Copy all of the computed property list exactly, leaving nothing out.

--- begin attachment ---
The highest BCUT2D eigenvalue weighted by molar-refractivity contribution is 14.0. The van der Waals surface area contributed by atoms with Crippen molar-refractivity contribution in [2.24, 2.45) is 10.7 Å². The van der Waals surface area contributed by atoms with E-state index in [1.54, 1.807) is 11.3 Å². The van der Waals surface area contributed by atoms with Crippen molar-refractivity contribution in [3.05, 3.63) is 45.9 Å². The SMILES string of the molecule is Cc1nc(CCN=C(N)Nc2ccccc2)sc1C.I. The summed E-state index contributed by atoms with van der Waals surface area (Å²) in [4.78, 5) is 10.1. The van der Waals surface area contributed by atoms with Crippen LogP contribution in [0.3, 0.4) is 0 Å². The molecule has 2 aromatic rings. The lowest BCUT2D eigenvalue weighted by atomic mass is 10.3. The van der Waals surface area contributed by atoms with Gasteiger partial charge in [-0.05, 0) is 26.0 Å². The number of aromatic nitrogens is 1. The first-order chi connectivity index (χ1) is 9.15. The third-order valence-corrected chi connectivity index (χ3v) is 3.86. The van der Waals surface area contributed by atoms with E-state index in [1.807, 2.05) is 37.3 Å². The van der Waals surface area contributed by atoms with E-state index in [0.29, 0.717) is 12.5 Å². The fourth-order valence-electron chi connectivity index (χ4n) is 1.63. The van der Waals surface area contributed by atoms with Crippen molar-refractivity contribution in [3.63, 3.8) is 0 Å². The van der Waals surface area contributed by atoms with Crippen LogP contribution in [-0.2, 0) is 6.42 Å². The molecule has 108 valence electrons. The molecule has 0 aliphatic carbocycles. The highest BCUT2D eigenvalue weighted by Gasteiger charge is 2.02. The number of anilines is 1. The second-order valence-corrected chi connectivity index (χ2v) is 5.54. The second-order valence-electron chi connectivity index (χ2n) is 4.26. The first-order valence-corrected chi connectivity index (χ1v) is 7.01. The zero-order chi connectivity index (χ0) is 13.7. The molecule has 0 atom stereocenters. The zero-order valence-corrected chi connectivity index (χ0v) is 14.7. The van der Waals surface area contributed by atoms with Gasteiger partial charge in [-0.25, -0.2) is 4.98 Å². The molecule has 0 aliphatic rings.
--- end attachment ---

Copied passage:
The highest BCUT2D eigenvalue weighted by molar-refractivity contribution is 14.0. The van der Waals surface area contributed by atoms with Crippen molar-refractivity contribution in [2.24, 2.45) is 10.7 Å². The van der Waals surface area contributed by atoms with E-state index in [1.54, 1.807) is 11.3 Å². The van der Waals surface area contributed by atoms with Crippen molar-refractivity contribution in [3.05, 3.63) is 45.9 Å². The SMILES string of the molecule is Cc1nc(CCN=C(N)Nc2ccccc2)sc1C.I. The summed E-state index contributed by atoms with van der Waals surface area (Å²) in [4.78, 5) is 10.1. The van der Waals surface area contributed by atoms with Crippen LogP contribution in [0.3, 0.4) is 0 Å². The molecule has 2 aromatic rings. The lowest BCUT2D eigenvalue weighted by atomic mass is 10.3. The van der Waals surface area contributed by atoms with Gasteiger partial charge in [-0.05, 0) is 26.0 Å². The number of aromatic nitrogens is 1. The first-order chi connectivity index (χ1) is 9.15. The third-order valence-corrected chi connectivity index (χ3v) is 3.86. The van der Waals surface area contributed by atoms with E-state index in [1.807, 2.05) is 37.3 Å². The van der Waals surface area contributed by atoms with E-state index in [0.29, 0.717) is 12.5 Å². The fourth-order valence-electron chi connectivity index (χ4n) is 1.63. The van der Waals surface area contributed by atoms with Crippen molar-refractivity contribution in [3.63, 3.8) is 0 Å². The van der Waals surface area contributed by atoms with Crippen LogP contribution in [-0.2, 0) is 6.42 Å². The molecule has 108 valence electrons. The molecule has 0 aliphatic carbocycles. The highest BCUT2D eigenvalue weighted by Gasteiger charge is 2.02. The number of anilines is 1. The second-order valence-corrected chi connectivity index (χ2v) is 5.54. The second-order valence-electron chi connectivity index (χ2n) is 4.26. The first-order valence-corrected chi connectivity index (χ1v) is 7.01. The zero-order chi connectivity index (χ0) is 13.7. The molecule has 0 atom stereocenters. The zero-order valence-corrected chi connectivity index (χ0v) is 14.7. The van der Waals surface area contributed by atoms with Gasteiger partial charge in [-0.25, -0.2) is 4.98 Å². The molecule has 0 aliphatic rings.